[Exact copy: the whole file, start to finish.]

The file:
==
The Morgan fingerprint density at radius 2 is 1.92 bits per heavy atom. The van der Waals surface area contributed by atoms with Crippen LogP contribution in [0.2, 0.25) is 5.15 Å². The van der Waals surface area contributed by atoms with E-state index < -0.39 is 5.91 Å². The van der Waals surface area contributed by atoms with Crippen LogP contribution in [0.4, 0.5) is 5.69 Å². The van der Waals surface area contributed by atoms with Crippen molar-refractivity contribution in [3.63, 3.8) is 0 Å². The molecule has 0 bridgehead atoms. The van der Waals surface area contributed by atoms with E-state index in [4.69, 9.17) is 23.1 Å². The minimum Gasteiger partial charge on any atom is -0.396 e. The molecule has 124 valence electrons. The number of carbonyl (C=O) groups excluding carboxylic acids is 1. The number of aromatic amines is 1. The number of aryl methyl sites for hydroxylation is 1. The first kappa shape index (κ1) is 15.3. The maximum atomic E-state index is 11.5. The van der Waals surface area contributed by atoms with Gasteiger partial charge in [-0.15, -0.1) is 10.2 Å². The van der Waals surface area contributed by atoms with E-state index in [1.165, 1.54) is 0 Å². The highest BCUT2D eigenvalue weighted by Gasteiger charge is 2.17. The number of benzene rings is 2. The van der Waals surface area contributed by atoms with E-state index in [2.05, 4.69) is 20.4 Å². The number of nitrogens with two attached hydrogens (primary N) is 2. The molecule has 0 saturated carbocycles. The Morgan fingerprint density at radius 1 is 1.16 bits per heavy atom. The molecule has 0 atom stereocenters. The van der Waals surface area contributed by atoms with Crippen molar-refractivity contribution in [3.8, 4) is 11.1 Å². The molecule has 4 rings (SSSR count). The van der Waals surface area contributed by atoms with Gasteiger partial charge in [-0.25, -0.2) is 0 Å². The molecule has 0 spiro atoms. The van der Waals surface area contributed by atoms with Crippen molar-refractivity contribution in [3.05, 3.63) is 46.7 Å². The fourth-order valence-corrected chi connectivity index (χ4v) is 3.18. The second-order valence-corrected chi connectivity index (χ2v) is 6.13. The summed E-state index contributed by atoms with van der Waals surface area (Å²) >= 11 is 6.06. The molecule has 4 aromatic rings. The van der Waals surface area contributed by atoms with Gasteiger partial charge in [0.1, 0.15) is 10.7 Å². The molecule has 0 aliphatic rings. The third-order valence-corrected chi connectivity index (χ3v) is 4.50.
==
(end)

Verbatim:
The Morgan fingerprint density at radius 2 is 1.92 bits per heavy atom. The van der Waals surface area contributed by atoms with Crippen LogP contribution in [0.2, 0.25) is 5.15 Å². The van der Waals surface area contributed by atoms with E-state index < -0.39 is 5.91 Å². The van der Waals surface area contributed by atoms with Crippen LogP contribution in [0.4, 0.5) is 5.69 Å². The van der Waals surface area contributed by atoms with Crippen molar-refractivity contribution in [3.63, 3.8) is 0 Å². The molecule has 0 bridgehead atoms. The van der Waals surface area contributed by atoms with E-state index in [4.69, 9.17) is 23.1 Å². The minimum Gasteiger partial charge on any atom is -0.396 e. The molecule has 124 valence electrons. The number of carbonyl (C=O) groups excluding carboxylic acids is 1. The number of aromatic amines is 1. The number of aryl methyl sites for hydroxylation is 1. The first kappa shape index (κ1) is 15.3. The maximum atomic E-state index is 11.5. The van der Waals surface area contributed by atoms with Gasteiger partial charge in [-0.15, -0.1) is 10.2 Å². The van der Waals surface area contributed by atoms with E-state index in [1.165, 1.54) is 0 Å². The highest BCUT2D eigenvalue weighted by Gasteiger charge is 2.17. The number of benzene rings is 2. The van der Waals surface area contributed by atoms with E-state index in [2.05, 4.69) is 20.4 Å². The number of nitrogens with two attached hydrogens (primary N) is 2. The molecule has 0 saturated carbocycles. The Morgan fingerprint density at radius 1 is 1.16 bits per heavy atom. The molecule has 0 atom stereocenters. The van der Waals surface area contributed by atoms with Crippen molar-refractivity contribution in [3.8, 4) is 11.1 Å². The molecule has 4 rings (SSSR count). The van der Waals surface area contributed by atoms with Gasteiger partial charge in [-0.25, -0.2) is 0 Å². The molecule has 0 spiro atoms. The van der Waals surface area contributed by atoms with Crippen molar-refractivity contribution in [3.05, 3.63) is 46.7 Å². The fourth-order valence-corrected chi connectivity index (χ4v) is 3.18. The second-order valence-corrected chi connectivity index (χ2v) is 6.13. The summed E-state index contributed by atoms with van der Waals surface area (Å²) >= 11 is 6.06. The molecule has 4 aromatic rings. The van der Waals surface area contributed by atoms with Gasteiger partial charge in [0.1, 0.15) is 10.7 Å². The molecule has 0 aliphatic rings. The third-order valence-corrected chi connectivity index (χ3v) is 4.50.